What is it about our community’s past that clouds the judgment of the vocal few when our future footprint is being considered? I am frequently baffled by the over-zealous fervor for all things old. Buildings deemed “old” are embraced with an irrational nostalgia, regardless of whether they represent a notable community pattern, have architectural distinction or constitute cultural relevance.
All too often, preserving these structures or sites is seen as protecting our heritage. Such advocacy often serves an individual agenda and is employed as a defensive move to ward against potential development. Viewing preservation through the lens of nostalgia ultimately results in structures and sites that lack historic significance or meaningful connection to our community. Is this what we really want for West Hollywood?
As a professional with training in preservation and a former Historic Preservation Commissioner, I approach preservation with a broad perspective that has one eye on conservation and the other on evolution. I have come to understand that preservation is, for the most part, a subjectively objective strategy.
It also is a misunderstood and elusive concept often used as a community planning tool intended to strengthen the fabric of a neighborhood while preserving its past — two concepts that are not mutually exclusive.
For example, with old and new side by side, the fabric of a West Hollywood neighborhood illustrates the foundation of its past while allowing the footprint we create today to be our legacy for the future. Our heritage should not only represent the early 20th century, but also the early 21st century. This means allowing our community to evolve without sacrificing the significance of the past, but also NOT letting our relevance be forfeited by it.
Some community advocates, however, miss that point by focusing only on preserving the past without considering the future.
Nostalgia should not be a consideration since it is rooted in sentimentality and framed by personal bias. Ideally, a historic designation should be a collective gesture steeped in community wide significance.
Yet nostalgia and fear can distract us from the real purpose of conservation and diminish legitimate preservation efforts. Our buildings and parks have become pawns in efforts to halt change and stymie further evolution of our community. The unbridled passion for preservation sometimes stems from the sentimental (and sometimes embellished) yearning of a neighborhood’s few and doesn’t represent the community’s many.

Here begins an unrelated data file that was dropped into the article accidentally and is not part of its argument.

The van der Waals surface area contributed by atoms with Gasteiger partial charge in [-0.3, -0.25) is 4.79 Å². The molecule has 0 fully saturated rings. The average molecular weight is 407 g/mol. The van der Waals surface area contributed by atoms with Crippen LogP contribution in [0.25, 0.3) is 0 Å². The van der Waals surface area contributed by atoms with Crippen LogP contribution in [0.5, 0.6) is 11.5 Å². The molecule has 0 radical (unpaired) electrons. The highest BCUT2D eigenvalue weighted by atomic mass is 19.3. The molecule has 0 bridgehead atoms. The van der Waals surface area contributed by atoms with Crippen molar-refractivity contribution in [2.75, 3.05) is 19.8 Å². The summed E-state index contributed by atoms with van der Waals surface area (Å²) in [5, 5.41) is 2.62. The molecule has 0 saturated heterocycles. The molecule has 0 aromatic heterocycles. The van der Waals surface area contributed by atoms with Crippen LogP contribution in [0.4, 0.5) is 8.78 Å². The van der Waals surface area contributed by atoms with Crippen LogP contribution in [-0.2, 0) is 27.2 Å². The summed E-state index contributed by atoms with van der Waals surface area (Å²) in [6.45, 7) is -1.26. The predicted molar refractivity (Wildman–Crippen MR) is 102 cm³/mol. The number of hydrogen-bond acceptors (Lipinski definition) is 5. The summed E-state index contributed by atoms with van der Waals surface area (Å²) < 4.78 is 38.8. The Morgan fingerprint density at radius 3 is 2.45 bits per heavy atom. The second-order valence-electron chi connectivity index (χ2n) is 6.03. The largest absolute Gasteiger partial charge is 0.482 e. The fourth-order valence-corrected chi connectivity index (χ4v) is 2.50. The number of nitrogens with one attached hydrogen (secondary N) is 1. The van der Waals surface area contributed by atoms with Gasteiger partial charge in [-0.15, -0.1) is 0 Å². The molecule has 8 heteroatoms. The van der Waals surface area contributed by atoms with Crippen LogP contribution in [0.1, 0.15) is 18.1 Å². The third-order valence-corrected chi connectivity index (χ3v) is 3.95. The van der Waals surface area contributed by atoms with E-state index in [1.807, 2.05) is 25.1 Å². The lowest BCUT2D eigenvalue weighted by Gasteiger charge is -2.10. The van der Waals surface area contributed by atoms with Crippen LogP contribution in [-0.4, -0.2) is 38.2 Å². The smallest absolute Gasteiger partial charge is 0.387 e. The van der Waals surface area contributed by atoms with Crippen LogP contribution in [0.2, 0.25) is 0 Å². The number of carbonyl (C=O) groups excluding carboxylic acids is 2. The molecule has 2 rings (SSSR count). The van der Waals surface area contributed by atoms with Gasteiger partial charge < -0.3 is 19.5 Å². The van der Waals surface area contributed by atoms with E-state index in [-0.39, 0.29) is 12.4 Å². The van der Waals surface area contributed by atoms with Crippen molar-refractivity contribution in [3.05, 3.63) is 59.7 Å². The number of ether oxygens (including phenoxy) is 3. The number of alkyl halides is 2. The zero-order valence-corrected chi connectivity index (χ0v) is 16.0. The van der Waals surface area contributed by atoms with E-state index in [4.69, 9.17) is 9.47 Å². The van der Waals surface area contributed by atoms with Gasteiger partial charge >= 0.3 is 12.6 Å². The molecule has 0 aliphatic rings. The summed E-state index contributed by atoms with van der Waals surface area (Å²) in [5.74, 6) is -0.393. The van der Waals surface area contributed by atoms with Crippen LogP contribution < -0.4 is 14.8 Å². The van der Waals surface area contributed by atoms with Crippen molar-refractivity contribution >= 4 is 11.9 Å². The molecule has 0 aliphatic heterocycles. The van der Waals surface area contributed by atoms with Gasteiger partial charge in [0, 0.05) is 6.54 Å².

In considering preservation, one needs to ask several fundamental questions.
First, what is the context in which a particular structure or site was built or gained distinction? Identifying the set of circumstances that led to an existing condition is key and the basis for starting a thoughtful and reasoned debate on the merits of any particular preservation proposal.
What is its connection to the community in the past as well as today? A designation of a Cape Cod house surrounded by California bungalows on the basis that it is the “last remaining specimen,” only serves to achieve an architectural petting zoo. Finally, one must ask if the subject site benefits the public more as it is than if it were redeveloped. This is one of the most difficult questions because public benefit is highly subjective and inherently intangible.
There is no place for an artificial sense of history in our community and therefore it should not influence our discussions on preservation or development. Several years ago at a neighborhood meeting where a new multi-family housing project was being proposed, several residents made a request “to design something historical.”
Granted, the design strategy presented was riddled with a number of deficiencies. But designing or building in an “historical” fashion is a hollow gesture that is not only irrelevant to our time, but also lacks any authenticity and meaning.
Nostalgia all too often creeps into the psyche of some and shrouds an objectivity about which community elements need preserving and prevent us from including a legacy of the present.
The continuum of our history, not just the past, is what makes West Hollywood a special place, and one that provides an authentic human experience where residential neighborhoods and business districts are always relevant. Cities are an amalgamation of our past accomplishments, our present capacity and our future aspirations.
Nostalgia may have a place in saving a childhood toy or hanging a family picture, but it should not be central when discussing the future role and shape of cities today.